- The Washington Times - Friday, March 1, 2002

RICHMOND Virginia Democrats say they plan to exploit what appears to be a flip-flop by some Republicans on a "no-new-taxes" pledge when members of the House of Delegates and the Senate come up for re-election in 2003.

State Democratic Party Executive Director Alan Moore said Republicans who broke their pledge will have to answer not only to fellow Republicans, but to all voters during the campaign season.

"I think that anytime you put your name to a pledge, you have to be cognizant of the consequences if you break it," Mr. Moore said. "When you have Republicans fighting against Republicans, I can grab a Coke, pull up a chair, and watch. Sometimes they do our work for us."

Mr. Moore joined several Democrats who spoke privately about their glee seeing Republicans fight among themselves.

"This a wedge issue that Republicans try to use on the federal, state and local races," Mr. Moore said. "Does this have political legs? Absolutely."

More than a dozen Virginia lawmakers mostly Republicans have come under fire from anti-tax forces for their support of tax referendums after signing the Taxpayer Protection Plan, created by Americans for Tax Reform, a conservative Washington think tank. The group's pledge is a simple, one-sentence promise to "oppose and vote against any and all efforts to increase taxes."

ATR President Grover G. Norquist said 17 of the 31 state lawmakers who had voted for tax referendums this General Assembly session and signed the group's pledge were violating their oath.

Mr. Norquist said yesterday that his group will mount an effort to let voters know that voting for any tax referendum is tantamount to voting for a tax increase if the referendum does not also ask about cutting taxes to offset any increase.

"We will be running ads letting people know who took the pledge and who has kept it," Mr. Norquist said. "We will raise this issue's visibility. This is a tax increase. You cannot consistently tell your constituents that you voted against tax increases when you voted for these tax referendums."

While saying that the state Republican Party is still "the party of low taxes," Virginia Republican Party Chairman Gary Thompson acknowledged that infighting within the organization has intensified over the issue of referendums.

Many Republicans have pushed the referendum issue this year. The House and Senate have each passed competing versions, with the House calling for both a sales- and income-tax referendum for Northern Virginia to pay for education construction and transportation projects.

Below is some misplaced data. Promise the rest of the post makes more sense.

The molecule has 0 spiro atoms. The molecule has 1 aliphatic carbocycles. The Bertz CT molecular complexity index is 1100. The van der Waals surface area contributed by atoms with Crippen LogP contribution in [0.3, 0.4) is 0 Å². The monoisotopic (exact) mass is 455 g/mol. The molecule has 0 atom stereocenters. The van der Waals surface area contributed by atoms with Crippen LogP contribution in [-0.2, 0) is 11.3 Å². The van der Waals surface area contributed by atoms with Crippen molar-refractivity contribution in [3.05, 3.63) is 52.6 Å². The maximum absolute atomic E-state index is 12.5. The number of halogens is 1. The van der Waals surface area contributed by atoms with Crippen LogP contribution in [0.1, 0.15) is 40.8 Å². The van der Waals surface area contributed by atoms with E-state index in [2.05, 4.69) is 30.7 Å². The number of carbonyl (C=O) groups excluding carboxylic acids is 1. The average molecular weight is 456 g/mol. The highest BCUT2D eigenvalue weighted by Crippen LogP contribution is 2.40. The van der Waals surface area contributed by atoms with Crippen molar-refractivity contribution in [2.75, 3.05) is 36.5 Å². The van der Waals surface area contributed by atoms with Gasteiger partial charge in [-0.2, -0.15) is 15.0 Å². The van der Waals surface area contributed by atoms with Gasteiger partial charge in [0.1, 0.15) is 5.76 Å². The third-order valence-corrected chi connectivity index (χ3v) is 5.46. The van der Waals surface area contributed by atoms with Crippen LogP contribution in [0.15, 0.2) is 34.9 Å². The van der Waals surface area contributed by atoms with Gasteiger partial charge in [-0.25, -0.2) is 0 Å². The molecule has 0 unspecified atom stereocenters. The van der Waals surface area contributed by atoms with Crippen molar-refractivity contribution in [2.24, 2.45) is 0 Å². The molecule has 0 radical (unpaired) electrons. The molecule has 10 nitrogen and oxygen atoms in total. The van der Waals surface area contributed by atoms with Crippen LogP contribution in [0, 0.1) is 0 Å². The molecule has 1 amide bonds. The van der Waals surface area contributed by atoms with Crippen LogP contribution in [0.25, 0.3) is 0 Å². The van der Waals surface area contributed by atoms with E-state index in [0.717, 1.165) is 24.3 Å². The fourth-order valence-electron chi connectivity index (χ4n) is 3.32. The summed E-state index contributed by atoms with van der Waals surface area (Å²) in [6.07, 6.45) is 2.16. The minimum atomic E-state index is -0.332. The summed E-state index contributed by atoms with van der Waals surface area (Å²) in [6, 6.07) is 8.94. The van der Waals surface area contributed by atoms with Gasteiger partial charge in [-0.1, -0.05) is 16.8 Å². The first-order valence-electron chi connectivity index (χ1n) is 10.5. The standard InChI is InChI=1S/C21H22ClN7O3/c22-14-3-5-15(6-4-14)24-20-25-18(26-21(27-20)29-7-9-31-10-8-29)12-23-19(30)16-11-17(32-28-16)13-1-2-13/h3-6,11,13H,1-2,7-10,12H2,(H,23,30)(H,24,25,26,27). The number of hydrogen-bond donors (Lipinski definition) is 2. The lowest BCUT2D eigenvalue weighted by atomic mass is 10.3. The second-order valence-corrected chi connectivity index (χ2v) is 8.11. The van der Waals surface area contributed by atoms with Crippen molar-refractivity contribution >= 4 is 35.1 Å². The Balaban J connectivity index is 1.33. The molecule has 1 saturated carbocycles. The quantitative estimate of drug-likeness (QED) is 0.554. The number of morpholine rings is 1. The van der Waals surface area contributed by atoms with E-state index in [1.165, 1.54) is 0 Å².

The Senate, though, wants a statewide sales-tax referendum to pay for education needs as well as a ballot measure to raise the 4.5 cents sales tax by a half cent to pay for transportation projects in Northern Virginia. The Republican-led legislature also has passed a bill giving Hampton Roads the chance to hold a referendum to raise its area sales tax by a penny to pay for road projects.

On the local level, Republican delegates and senators who have voted for referendums this sessions regardless of whether or not they have signed the no-new-taxes pledge are getting angry calls and e-mails from constituents and party loyalists in their districts, Republican sources said.

"There's a long-standing proverb that capability implies intent," Arlington County Republican Committee Chairman Michael Lane said. "And when you create the capability to raise taxes it means that you intend to raise taxes."

Mr. Lane said those lawmakers who signed the pledge but voted for referendums could face a tough re-election in 2003.

Republicans who signed the pledge during the last election cycle and since its inception in 1986 said they felt betrayed.

During Virginia's gubernatorial election last year, Mr. Norquist reportedly told Republican candidate Mark L. Earley that supporting a tax referendum did not amount to support for increased taxes.

Republican lawmakers took Mr. Norquist's statements about the referendums last fall to mean that he had given the green light to voting for the referendums.

But that is not the case, he said.

His position was misstated, he said. The pledge makes it clear that lawmakers are supporting higher taxes by backing any efforts such as referendums that could lead to higher taxes.

"He's got to be consistent or he's got no credibility," said House Appropriations Committee Chairman Delegate Vincent F. Callahan Jr., Fairfax Republican.

Mr. Callahan is listed on the ATR Web site as having signed the pledge during the last election cycle. But he said he last signed it in 1999.

Regardless, he said, voting for the referendums is not equal to voting for a tax increase. In fact, he said, the eventual full repeal of the car tax is a huge annual $800 million tax burden lifted off the shoulders of Virginia's taxpayers. That, in and of itself, far outstrips any tax increase that could be generated by an increase in the sales or income tax.

House Majority Leader H. Morgan Griffith, Salem Republican, said Mr. Norquist needs "to get his story straight."

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